Mike Nichols, left, the president of the Coalition for the Homeless, and Lance Gilliam, the group’s chairman, are trying to persuade landlords to continue renting to tenants who lived in a shelter or on the street.Credit…Christopher Lee for The New York Times
Over the past ten years, the County of Houston has been able to rehome over 25,000 unhoused individuals, many of whom have been able to stay in housing after 2 years. Working with county agencies, local health providers, and nonprofits, Houston reduced its number of unhoused individuals by a stunning 63% since 2011.
Lance Gilliam, 2021 Executive Master of Urban Planning Online (EMUP) graduate, is chairman of the Houston Coalition for the Homeless, an organization that focuses on helping to move homeless individuals into permanent housing with support services.
On housing in Houston and the coalition’s work Gilliam explained, “For most of my life, Houston was a place where anybody could find an affordable home if they were willing to drive far enough from downtown. Partly, we’ve become victims of our own success. Because the coalition was filling these sorts of places with tenants, they became more attractive to investors. Some started saying they didn’t want to rent to us anymore.”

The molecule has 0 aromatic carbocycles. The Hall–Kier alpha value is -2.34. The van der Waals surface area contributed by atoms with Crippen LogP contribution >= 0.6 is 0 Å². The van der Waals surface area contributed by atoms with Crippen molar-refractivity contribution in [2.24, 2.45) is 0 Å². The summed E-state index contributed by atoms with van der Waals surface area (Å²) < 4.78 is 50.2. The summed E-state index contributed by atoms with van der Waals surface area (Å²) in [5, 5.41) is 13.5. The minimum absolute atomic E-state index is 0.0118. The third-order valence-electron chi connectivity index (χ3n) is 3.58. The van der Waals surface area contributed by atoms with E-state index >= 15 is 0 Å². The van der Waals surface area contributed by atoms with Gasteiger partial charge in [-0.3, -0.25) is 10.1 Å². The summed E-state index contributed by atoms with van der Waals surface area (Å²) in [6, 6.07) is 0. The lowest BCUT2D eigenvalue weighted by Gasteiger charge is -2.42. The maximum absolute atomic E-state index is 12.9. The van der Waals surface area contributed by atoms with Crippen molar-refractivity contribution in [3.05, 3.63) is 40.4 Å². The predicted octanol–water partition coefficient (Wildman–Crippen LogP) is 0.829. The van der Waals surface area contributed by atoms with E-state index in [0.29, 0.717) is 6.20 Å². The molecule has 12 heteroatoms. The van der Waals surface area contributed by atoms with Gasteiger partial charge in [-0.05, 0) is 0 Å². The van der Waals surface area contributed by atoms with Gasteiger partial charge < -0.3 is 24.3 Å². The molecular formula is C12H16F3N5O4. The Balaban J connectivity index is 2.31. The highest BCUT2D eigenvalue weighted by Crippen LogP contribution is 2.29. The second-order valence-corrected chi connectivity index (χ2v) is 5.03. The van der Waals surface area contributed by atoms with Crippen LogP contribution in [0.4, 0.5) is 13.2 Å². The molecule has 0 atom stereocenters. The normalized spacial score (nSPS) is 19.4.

With landlords gaining more money from individuals who do not receive subsidized housing benefits from the government, some landlords have started to rethink renting out apartments to subsidized individuals. In response, the mayor’s special assistant for homeless initiatives has been working closely with the Coalition for the Homeless to help landlords navigate through the various local agencies involved in the housing program. In part due to the Coalition for the Homeless’s help, the mayor’s special assistant for homeless initiatives is hopeful that instead of losing housing locations for the unhoused, they will gain up to 1,000 new units!
While rehousing does take time, with the aid of the Coalition for the Homeless and other necessary aid organizations, Houston is making huge strides in reducing homelessness throughout the county.
“The skill and knowledge that I learned that was most impactful, probably had to go towards community engagement and then governance, a greater appreciation of how to engage, not only with stakeholders in the community, but particularly other public officials and staffs and learning how they think and tools to help find collaborative outcomes.” – Lance Gilliam, Founding Partner, Waterman Steele Real Estate Advisors & Chair, Houston Coalition for the Homeless